BOSTON (CBS) -- I've long contested that it would be truly impossible for any human being to read the entire Wells report without arriving at the conclusion that entire process was a sham. U.S. District Judge Richard Berman's behavior in court on Wednesday only further cemented this theory.
The judge, who continues to urge both Tom Brady's and Roger Goodell's sides to reach a settlement, seemingly showed his hand that he might have chosen a side in this case. And it does not favor the NFL.
Of course, it would be dangerous to reach absolute conclusions of the judge's thought process based solely on his line of questioning in a public forum. He did caution against that very process just last week. Plus, there have been many hours of discussions behind closed doors, so from the outside we will never be able to get the entire story.
However, after a line of intense questioning of the NFL, it would be difficult to draw any other inference. Berman is simply not buying the NFL's case.
For the second straight week, Berman poked holes in the NFL's case, which is based entirely off the questionable Wells report and complicates matters by twisting those findings in decisions made by Roger Goodell -- decisions which were later upheld ... by Roger Goodell. This line of questioning took place after legal experts predicted more talk about process and "the law of shop" and less focus on the logical holes in the Wells report for this second meeting, so it's clearly a source of much doubt for Berman.
Berman went so far as to accuse the NFL of taking a "quantum leap" when taking Ted Wells' finding of "general awareness" and later deeming Brady to have "approved of, consented to, and provided inducements in support of … a scheme to tamper with the game balls."
NFL attorney Daniel Nash contested that not only was Brady aware of a plan to deflate footballs, but he was actively involved in it. Berman's response was concise: "Why doesn't [the Wells report] say that?"
Berman also openly took issue with Goodell's decision to suspend Brady for four games, stating simply, "I have a little trouble with that."
For one, no similar punishments have ever been handed out. There's also the unclear measure of how much of that suspension relates to alleged awareness of football deflation and how much relates to non-cooperation. Lastly, Berman didn't quite see eye-to-eye with Goodell's assessment that awareness of football deflation could be equated to steroid use.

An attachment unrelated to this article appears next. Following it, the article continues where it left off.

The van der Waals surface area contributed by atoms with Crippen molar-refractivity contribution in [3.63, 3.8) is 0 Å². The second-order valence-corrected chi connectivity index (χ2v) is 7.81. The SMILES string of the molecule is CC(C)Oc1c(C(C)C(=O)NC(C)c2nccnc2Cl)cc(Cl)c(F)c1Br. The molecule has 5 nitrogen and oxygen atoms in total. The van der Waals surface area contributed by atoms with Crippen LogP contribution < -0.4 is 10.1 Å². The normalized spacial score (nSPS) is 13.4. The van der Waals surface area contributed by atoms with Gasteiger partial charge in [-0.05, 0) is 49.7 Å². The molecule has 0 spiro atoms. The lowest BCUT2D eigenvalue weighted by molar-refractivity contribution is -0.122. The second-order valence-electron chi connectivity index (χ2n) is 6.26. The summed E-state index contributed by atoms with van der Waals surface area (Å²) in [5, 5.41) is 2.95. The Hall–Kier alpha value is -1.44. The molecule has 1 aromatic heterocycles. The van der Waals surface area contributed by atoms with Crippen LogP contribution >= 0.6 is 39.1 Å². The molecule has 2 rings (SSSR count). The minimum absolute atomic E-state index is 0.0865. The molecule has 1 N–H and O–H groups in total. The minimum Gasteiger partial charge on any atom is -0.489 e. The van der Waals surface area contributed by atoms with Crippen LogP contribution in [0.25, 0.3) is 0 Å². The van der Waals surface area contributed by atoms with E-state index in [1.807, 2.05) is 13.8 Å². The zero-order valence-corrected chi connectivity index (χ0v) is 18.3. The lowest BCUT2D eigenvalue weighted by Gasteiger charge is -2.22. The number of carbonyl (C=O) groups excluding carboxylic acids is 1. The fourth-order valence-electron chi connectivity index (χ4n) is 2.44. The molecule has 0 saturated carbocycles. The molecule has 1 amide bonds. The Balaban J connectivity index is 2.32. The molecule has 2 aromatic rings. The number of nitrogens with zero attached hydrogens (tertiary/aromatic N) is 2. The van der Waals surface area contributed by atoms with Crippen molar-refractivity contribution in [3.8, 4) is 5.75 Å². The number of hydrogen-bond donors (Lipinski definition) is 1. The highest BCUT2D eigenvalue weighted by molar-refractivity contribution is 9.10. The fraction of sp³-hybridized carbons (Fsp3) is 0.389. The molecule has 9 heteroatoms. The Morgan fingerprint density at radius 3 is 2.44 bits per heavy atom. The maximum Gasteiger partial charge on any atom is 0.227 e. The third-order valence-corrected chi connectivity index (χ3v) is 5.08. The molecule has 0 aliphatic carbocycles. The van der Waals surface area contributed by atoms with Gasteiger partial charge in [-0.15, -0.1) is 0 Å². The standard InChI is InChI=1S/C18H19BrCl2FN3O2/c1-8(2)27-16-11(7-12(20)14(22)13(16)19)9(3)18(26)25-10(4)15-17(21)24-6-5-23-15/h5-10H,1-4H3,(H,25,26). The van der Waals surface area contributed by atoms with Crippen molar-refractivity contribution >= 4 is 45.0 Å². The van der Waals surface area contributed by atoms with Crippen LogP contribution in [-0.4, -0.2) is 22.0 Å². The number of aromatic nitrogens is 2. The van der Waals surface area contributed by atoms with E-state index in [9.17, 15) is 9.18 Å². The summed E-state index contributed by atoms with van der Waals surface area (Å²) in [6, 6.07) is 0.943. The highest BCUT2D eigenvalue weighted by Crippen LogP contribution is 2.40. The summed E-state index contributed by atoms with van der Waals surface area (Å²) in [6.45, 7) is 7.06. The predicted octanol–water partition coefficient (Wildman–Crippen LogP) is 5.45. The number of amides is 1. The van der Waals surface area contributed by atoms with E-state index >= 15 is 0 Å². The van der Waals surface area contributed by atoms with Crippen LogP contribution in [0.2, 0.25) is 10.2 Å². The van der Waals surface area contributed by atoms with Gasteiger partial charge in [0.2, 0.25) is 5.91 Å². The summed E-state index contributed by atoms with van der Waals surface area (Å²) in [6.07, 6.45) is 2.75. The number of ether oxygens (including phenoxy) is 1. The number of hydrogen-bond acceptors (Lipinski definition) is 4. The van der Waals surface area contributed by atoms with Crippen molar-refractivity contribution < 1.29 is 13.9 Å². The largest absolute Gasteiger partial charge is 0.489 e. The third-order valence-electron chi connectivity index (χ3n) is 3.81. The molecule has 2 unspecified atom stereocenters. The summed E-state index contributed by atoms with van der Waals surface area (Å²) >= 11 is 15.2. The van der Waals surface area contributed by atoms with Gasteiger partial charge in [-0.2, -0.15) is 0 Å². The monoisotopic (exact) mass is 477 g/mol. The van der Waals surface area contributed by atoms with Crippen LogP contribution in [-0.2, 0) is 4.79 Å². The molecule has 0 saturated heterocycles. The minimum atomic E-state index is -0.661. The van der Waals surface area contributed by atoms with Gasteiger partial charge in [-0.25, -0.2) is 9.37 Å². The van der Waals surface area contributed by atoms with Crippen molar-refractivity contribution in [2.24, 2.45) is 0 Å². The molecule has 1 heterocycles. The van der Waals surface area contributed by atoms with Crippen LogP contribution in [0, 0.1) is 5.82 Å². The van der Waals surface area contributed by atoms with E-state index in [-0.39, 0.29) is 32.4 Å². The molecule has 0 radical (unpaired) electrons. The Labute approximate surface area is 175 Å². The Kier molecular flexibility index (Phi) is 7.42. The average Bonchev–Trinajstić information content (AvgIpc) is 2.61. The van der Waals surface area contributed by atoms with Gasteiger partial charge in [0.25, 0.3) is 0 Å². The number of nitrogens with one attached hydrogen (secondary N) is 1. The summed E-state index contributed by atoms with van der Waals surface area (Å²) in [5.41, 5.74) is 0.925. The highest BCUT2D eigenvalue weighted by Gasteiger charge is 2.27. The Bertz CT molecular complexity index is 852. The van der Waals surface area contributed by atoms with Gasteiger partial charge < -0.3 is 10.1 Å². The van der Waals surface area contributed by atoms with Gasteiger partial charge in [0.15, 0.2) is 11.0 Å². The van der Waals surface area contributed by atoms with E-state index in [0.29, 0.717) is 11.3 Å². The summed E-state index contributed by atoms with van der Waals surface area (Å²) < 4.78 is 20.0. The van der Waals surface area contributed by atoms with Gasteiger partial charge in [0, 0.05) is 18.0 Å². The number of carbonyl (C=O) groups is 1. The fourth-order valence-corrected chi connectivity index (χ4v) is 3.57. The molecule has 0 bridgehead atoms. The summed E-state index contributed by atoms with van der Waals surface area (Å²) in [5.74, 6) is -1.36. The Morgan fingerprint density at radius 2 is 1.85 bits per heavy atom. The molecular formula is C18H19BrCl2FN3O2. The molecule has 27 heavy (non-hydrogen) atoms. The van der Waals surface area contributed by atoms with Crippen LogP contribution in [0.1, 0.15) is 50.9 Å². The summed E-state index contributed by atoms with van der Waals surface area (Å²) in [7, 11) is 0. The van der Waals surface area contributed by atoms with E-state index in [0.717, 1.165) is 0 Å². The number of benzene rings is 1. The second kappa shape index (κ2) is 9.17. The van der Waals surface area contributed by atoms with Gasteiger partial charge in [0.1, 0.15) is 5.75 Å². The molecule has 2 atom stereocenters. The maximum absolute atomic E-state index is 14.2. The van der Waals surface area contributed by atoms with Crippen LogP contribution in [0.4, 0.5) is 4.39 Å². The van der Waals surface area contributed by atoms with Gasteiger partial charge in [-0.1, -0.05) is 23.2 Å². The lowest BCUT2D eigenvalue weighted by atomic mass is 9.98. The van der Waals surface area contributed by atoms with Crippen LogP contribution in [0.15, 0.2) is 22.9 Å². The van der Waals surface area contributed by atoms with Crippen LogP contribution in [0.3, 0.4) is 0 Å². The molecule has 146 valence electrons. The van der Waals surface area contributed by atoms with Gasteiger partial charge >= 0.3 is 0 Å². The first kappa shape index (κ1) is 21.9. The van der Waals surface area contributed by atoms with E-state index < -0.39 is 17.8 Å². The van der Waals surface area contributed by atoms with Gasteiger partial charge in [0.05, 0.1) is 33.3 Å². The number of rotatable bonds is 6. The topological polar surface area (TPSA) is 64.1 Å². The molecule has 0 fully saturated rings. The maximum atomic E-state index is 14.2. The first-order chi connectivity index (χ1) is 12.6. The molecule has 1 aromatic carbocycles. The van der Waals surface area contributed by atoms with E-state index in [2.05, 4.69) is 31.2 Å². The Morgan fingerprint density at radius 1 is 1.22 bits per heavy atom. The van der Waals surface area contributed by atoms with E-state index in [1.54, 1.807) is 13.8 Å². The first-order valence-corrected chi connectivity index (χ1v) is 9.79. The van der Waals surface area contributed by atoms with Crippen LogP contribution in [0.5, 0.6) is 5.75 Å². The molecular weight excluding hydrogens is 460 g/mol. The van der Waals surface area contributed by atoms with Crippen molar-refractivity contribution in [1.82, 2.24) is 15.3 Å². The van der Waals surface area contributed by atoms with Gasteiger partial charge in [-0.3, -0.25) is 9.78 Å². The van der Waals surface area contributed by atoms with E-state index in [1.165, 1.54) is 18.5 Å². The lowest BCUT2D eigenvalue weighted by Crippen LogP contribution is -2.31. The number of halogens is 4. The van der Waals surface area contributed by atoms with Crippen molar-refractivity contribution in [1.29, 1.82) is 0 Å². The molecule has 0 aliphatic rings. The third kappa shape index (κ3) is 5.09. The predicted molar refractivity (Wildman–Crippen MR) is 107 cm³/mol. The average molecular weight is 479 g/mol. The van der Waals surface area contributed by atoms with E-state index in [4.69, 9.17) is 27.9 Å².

Nash tried to state that it had to do with "integrity of the game," but Berman wasn't sold.
"I still don't see how the four games is comparable to a player using steroids," Berman flatly stated.
Still, this is not exactly news. The holes in the NFL's case are obvious and have been obvious for months to anyone who's paid close enough attention. By raising those issues, Berman was just being a reasonable person more than he was acting as a man of the law. But it was on one point in particular where Berman was employing his legal expertise. And it's on that point that the NFL should be very worried.
Berman raised an issue with the NFL for not allowing Brady's side to call Jeff Pash as a witness during the appeal hearing in late June. Pash is the NFL's executive vice president and the league's general counsel, and he was named as the co-lead investigator with Ted Wells, who testified that Pash edited the final report before its public release.
The NFL refused to allow the NFLPA to call Pash as a witness, claiming his testimony would have been irrelevant. Berman not only disagreed with that sentiment but also recalled some arbitration awards that have been overturned for the refusal to allow a party to call a witness.
It's this point made by Berman that resonated loudest on Wednesday, because it's this issue that may ultimately sink the NFL.
Despite Wells' insistence that he acted as an independent investigator, he testified that Pash added "some kind of wordsmithing" to the final report. That makes Pash a key part of the story, not only because Pash is a high-ranking NFL official, but also because the NFL based its entire reasoning for Brady's suspension on the Wells report. Pash was, without a doubt, a key witness who should have faced the NFLPA's questions on June 23 in New York City. But the NFL was making the rules that day, and the NFL said Pash was off-limits.
Berman pointed out that by preventing the union from questioning Pash, there are clear and obvious questions about the fundamental fairness of the arbitration hearing. And if the judge rules that the arbitration hearing was fundamentally unfair, then the NFL's case of "we can do whatever we want, because we have a CBA, and there's nothing you can do about it" gets thrown out the window.
(As an aside, the gall of the NFL to preemptively file this suit in New York City in an effort to secure a favorable judge, only to tell that judge that he has no authority and must defer to Goodell's decisions as commissioner, is truly remarkable.)
Again, Berman has not made a ruling. He has not indicated how he will rule. In fact, he continues to stress his desire for both sides to settle.
But if the two sides aren't able to reach an agreeable settlement -- and that still seems like an impossible conclusion -- then it continues to appear that the NFL's insistence that its decisions cannot be questioned is an argument that will lose to the case made by Brady's side, which is based in legal precedent and basic fairness.
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